Jill Bennett discusses The Empathy Clinic – an experimental art exhibition that offers practical strategies for addressing fear of difference and cultivating empathy.

Debra Keenahan, artist in The Empathy Clinic exhibition discusses her experience of fear, hate and being overlooked – and the Virtual Reality film Being Debra which offers the audience an insight into the embodied experience of living with achondroplasia dwarfism.

Performance: Evelyn Araluen, a poet born, raised and writing on Dharug country, and a descendent of the Bundjalung nation, screens her new commissioned work ’interior anxious’. Made in collaboration with Hugh Clark.

Performance dialogue: Evelyn Araluen and Jonathan Dunk on ‘entanglements of class, mental health, and cultural identity’.

12.00-1.00pm Voice, Treaty, and Truth
The Uluru Statement from the Heart calls for a ‘First Nations Voice’ in the Australian Constitution and foregrounds the mechanisms of truth-telling as fundamental to an equitable future.

Megan Davies, Aboriginal Australian activist and human rights lawyer identifies the importance of voice, treaty and truth telling and introduces the innovative hybrid art practice of Uti Kulintjaku and Rene Kulitja, the artistic director for the Uluru statement.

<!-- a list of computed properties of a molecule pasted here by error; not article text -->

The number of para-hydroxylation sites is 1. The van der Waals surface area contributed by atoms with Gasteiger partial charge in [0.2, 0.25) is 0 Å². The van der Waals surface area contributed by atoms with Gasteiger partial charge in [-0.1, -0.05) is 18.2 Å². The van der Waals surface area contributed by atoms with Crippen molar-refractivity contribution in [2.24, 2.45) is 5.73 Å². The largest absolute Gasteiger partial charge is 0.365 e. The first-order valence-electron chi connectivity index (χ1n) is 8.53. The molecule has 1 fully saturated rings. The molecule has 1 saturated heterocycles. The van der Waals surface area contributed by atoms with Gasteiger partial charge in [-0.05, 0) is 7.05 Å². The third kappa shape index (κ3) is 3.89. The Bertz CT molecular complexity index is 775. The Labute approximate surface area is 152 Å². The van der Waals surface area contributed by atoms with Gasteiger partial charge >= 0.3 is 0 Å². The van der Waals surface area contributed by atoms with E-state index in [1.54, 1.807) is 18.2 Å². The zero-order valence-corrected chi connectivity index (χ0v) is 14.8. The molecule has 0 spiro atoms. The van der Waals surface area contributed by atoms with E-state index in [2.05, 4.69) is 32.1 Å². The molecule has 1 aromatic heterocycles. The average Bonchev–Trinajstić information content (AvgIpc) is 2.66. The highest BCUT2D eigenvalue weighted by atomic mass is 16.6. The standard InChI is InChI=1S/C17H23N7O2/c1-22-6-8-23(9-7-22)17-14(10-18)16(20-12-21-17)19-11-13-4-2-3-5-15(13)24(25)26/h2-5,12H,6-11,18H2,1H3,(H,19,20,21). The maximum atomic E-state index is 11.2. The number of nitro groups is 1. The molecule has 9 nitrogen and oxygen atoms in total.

12.15-1.00pm UTI Kulintjaku, (NPY Women’s Council), performance presentation. Uti Kulintjaku is the initiative of Anangu women artists and ngangkari (healers) from the APY lands, working at the intersection of traditional cultural practice and western approaches to mental health, finding ways to address trauma, youth suicide, addition, mental health and incarceration. NPY Women’s Council will be represented by: Rene Wanuny Kulitja, Nyunmiti Burton, Pantjiti Lewis, Tjulapi or Pantjiti McKenzie and Patrick Hookey (interpreter).

–1.00-2.00pm Lunch–

2.00pm Cultivating Future Thinking
Introduced and chaired by Bec Dean

The capacity to imagine the future is linked to the capacity to remember.
Muireann Irish, cognitive neuroscientist illuminates the emotional, cognitive and neurological dimensions of future thinking in conversation with artists working on the mechanisms of memory and imagining.